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The oral arguments on October 3, 2018, before the Supreme Court of the United States in New Prime, Inc. v. Oliveira have created waves of uncertainty in the transportation industry about the enforceability of arbitration agreements. The question before the Court is whether the Federal Arbitration Act’s (FAA) requirement that courts enforce arbitration agreements applies to the huge contingent of independent contractors working in the transportation industry. Specifically, while the FAA has an exemption for “contracts of employment” for “workers” in the transportation industry, there is a dispute as to whether this exemption is limited to employees or is intended to encompass independent contractors as well. 

Although New Prime tried to argue that the exemption for “contracts of employment” is limited to employees, several of the justices were openly skeptical of that position at oral argument. The justices appeared to find significance in Congress’s decision to use the term “workers” as opposed to “employees” in drafting the FAA, as well as the historical reality that the difference between employees and independent contractors was not as well established or understood in 1925, when the FAA was written, as it is today.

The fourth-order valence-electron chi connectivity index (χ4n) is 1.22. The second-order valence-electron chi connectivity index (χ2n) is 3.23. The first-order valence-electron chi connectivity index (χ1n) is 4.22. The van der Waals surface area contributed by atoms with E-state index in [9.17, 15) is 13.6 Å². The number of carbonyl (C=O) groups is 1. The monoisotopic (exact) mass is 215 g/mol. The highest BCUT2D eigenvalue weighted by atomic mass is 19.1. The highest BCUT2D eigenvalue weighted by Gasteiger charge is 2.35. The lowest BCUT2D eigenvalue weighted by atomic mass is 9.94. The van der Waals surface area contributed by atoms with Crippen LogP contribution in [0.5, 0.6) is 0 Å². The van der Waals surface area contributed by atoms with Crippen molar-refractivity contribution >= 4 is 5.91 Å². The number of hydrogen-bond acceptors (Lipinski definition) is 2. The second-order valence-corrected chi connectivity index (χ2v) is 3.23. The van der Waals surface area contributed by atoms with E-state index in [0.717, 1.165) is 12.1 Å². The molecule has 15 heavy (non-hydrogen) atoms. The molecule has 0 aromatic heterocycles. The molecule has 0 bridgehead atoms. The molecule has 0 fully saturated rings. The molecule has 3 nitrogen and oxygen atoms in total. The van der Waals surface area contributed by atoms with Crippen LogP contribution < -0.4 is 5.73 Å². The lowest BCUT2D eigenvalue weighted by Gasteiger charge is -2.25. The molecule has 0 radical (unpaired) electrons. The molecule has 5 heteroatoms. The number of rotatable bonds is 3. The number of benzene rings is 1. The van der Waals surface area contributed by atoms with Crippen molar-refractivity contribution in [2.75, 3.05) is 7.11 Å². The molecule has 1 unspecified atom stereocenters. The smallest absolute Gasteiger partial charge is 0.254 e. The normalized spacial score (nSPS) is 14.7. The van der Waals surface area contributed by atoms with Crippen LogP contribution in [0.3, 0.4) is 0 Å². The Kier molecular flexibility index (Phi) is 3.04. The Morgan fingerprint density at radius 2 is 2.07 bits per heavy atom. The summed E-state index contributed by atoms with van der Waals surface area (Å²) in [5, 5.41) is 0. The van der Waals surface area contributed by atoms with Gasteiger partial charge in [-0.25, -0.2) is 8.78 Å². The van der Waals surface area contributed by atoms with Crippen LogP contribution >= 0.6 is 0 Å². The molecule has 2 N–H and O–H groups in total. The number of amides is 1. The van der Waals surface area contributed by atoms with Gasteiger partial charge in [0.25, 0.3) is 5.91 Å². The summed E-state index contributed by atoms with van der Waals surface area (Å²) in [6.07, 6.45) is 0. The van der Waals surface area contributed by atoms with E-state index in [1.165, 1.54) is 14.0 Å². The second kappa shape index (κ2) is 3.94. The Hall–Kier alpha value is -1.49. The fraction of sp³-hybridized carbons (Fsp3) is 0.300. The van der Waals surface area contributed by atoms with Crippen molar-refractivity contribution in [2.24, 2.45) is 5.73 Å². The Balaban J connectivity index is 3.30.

Given the justices’ seeming alignment with Oliveira at the oral argument, it is anticipated that the Supreme Court will ultimately issue a decision allowing truck drivers and others independent contractors in the transportation industry to avoid arbitration. Such a decision could force higher wages, thereby increasing costs for the transportation industry and its consumers. 

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Arbitration and Alternative Dispute Resolution

Employment arbitration and other alternative dispute resolution (ADR) techniques can help employers and employees achieve quicker and more efficient resolutions to employment disputes. Using ADR, especially arbitration, can reduce the burden and expense of litigation while maintaining fairness to all parties.

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